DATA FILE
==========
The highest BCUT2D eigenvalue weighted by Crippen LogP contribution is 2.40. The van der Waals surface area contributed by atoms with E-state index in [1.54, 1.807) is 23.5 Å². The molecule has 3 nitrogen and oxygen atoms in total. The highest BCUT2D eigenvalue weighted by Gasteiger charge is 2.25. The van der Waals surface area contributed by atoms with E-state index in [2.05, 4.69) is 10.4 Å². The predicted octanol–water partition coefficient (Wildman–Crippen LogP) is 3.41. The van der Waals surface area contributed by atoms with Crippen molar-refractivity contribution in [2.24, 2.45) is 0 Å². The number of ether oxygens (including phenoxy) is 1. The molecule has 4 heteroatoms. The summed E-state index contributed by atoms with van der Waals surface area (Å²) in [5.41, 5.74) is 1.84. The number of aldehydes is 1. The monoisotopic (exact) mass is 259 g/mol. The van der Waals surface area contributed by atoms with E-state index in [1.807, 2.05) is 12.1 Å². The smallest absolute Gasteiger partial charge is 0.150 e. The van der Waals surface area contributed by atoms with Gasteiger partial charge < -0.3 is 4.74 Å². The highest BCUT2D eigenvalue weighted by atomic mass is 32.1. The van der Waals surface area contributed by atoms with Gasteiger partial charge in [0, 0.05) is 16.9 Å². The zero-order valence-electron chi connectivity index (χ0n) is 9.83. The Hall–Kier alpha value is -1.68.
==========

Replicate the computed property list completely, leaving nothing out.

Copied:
The highest BCUT2D eigenvalue weighted by Crippen LogP contribution is 2.40. The van der Waals surface area contributed by atoms with E-state index in [1.54, 1.807) is 23.5 Å². The molecule has 3 nitrogen and oxygen atoms in total. The highest BCUT2D eigenvalue weighted by Gasteiger charge is 2.25. The van der Waals surface area contributed by atoms with E-state index in [2.05, 4.69) is 10.4 Å². The predicted octanol–water partition coefficient (Wildman–Crippen LogP) is 3.41. The van der Waals surface area contributed by atoms with Crippen molar-refractivity contribution in [2.24, 2.45) is 0 Å². The number of ether oxygens (including phenoxy) is 1. The molecule has 4 heteroatoms. The summed E-state index contributed by atoms with van der Waals surface area (Å²) in [5.41, 5.74) is 1.84. The number of aldehydes is 1. The monoisotopic (exact) mass is 259 g/mol. The van der Waals surface area contributed by atoms with E-state index in [1.807, 2.05) is 12.1 Å². The smallest absolute Gasteiger partial charge is 0.150 e. The van der Waals surface area contributed by atoms with Gasteiger partial charge < -0.3 is 4.74 Å². The highest BCUT2D eigenvalue weighted by atomic mass is 32.1. The van der Waals surface area contributed by atoms with Gasteiger partial charge in [0, 0.05) is 16.9 Å². The zero-order valence-electron chi connectivity index (χ0n) is 9.83. The Hall–Kier alpha value is -1.68.